So my boyfriend and I break up, and I start working out a lot to stay sane. And now I’m like, great, now I have abs, and there’s no one to look at them. Can I get a second opinion on if my perky spin butt is worth the chunky spin thighs?
I’m still in that self destructive phase where if someone offered me a chance to meet a stranger who would become the love of my life or a text from my ex stating that he wanted to see me, I’d choose the latter.
It’s starting to have been long enough since we broke up that if I died, it wouldn’t be immediately obvious to people to call you. I still can’t believe you don’t want to hang out anymore. I just want go home.
I didn’t have any warning. I still had soup in your freezer and eyeliner placed gently on the ground of your bathroom as I sprinted after you to brunch. I feel like I lost a home.
He talked about wanting a Patagonia T-snap sweater, pointed out his favorite color, and I obliged on his birthday. This’ll be fun, I thought.
I played a game in college where a Patagonia was my preferred morning after attire. As soon as I’d spot one in a guy’s bedroom, my mind would lock on maneuvering to walk home in it.
You’re never allowed to let a girl wear your Patagonia, I declared. I won’t let you get played. Notice I said “a girl”, inclusive of all women, lovers or not. You can’t lend your T-snap to a friend who has a secret crush on you, who will imagine your warmth wrapped around her through the T-snap. You can’t lend your T-snap to an old friend, who is most definitely a friend, who you end up sleeping with in six months. That would be a retroactive violation of the T-snap. If someone wears your T-snap, if they take it, out of your control, you must immediately abandon ownership of the T-snap, so she can’t feel you around her. And she can’t keep it: burn it, ship it to Goodwill, take it out of our lives.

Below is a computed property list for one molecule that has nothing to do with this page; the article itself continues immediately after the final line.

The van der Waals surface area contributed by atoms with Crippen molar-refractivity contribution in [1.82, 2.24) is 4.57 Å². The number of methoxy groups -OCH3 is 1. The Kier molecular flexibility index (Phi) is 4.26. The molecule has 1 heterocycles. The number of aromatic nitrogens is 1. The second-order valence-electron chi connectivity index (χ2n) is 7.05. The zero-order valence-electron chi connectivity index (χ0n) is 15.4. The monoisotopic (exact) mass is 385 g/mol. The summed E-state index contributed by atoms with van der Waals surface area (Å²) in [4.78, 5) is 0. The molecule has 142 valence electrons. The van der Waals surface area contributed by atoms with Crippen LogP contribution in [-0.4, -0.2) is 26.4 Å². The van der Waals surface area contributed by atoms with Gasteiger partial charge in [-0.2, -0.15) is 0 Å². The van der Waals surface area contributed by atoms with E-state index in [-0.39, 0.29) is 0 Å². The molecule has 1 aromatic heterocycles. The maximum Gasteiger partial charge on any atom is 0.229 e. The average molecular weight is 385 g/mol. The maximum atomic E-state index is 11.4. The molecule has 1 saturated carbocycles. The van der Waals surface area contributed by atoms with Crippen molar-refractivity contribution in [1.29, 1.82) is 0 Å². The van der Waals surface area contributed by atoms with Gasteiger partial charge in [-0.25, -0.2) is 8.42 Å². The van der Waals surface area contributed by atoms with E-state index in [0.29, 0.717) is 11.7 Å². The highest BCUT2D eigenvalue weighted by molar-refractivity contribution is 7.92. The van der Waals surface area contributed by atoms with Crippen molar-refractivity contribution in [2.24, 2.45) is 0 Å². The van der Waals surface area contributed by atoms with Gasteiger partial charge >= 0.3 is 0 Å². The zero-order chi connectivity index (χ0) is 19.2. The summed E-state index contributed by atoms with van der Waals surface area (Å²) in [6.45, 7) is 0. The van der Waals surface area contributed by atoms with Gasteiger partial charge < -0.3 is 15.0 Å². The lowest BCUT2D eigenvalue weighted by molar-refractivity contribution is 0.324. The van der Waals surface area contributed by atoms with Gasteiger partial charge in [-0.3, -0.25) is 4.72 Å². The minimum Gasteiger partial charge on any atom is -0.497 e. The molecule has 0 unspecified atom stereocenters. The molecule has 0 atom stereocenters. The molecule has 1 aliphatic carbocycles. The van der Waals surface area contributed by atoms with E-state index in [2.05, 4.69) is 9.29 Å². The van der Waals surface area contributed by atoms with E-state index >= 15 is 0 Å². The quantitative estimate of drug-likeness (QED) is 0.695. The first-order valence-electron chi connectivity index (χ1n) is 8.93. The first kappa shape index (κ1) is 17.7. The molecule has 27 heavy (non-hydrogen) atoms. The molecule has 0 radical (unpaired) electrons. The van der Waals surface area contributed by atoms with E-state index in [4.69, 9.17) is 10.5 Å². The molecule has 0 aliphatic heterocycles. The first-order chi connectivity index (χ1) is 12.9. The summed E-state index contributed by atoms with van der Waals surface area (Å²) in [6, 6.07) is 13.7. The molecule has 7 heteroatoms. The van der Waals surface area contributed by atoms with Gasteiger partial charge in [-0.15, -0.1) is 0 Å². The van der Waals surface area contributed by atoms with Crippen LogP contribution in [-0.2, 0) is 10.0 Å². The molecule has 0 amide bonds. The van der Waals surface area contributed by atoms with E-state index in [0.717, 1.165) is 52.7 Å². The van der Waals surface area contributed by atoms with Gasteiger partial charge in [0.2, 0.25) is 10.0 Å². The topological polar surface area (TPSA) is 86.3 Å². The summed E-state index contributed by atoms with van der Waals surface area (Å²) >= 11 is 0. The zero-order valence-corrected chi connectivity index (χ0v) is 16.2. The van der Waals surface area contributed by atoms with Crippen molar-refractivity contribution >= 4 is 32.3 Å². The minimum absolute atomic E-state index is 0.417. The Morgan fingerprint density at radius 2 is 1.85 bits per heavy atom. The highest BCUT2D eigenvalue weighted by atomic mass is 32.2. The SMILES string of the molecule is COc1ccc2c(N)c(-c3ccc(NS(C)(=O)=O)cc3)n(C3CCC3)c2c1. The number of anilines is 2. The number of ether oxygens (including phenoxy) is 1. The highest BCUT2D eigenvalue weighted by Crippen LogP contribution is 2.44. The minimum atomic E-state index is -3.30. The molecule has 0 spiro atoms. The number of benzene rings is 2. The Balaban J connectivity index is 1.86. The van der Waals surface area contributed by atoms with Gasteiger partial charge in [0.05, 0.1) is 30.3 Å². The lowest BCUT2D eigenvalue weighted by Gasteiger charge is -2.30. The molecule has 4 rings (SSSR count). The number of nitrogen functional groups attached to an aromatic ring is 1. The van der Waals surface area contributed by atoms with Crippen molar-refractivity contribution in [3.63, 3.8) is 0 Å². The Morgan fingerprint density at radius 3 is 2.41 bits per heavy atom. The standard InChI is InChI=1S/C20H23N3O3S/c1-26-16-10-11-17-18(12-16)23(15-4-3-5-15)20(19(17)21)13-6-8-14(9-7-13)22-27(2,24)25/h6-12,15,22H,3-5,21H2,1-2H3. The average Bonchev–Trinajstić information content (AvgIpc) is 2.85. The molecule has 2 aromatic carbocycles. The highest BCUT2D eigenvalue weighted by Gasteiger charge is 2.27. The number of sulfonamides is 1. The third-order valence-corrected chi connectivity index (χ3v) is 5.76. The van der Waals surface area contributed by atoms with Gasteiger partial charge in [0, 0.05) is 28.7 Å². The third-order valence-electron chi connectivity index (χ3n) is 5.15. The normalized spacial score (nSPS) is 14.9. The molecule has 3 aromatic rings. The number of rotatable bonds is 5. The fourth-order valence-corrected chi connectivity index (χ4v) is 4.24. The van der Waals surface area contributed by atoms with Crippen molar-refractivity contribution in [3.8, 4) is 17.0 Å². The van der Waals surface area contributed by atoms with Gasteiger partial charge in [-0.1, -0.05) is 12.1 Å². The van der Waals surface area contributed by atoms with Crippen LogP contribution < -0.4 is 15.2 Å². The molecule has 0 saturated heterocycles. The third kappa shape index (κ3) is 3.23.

Are you around? Come over for dinner
I have some of your mail, and well, I’ll admit I like your company. Okay, technically, it’s an email. And maybe, yes, I did sign up for the New Yorker subscription with my email address using your name. But it really feels like someone in my inbox is trying to reach you! I think you should give it a once over, just in case
I know that you’ll say no, but we’ve had dinner so many times before! Why wouldn’t we do it once again?
Drinks. Sitting. Our legs were touching slightly more than normal, which I guess means “we’re going to fuck” in this adult era
I’ve been dating like I do laundry: I do it because society says I should, and I know if I put it off for long enough, I’ll regret it, but it always feels like it takes up too much time
“You are the loudest person,” he said to me, from across the circle, as I wailed at the bondfire, the final night of camp, the second or third sentence he ever said to me, after 4 weeks, for 6 years, summing me up: “You talk loud, you laugh loud, and apparently, you cry the loudest, too,” at 15, I was a virgin.
He was right.
I went on a date. He was remarkably fine, but as he spoke, I just kept picturing his face being sculpted out of play dough or clay, droopy and puffy in some spots, with sharp, knife-defined edges in others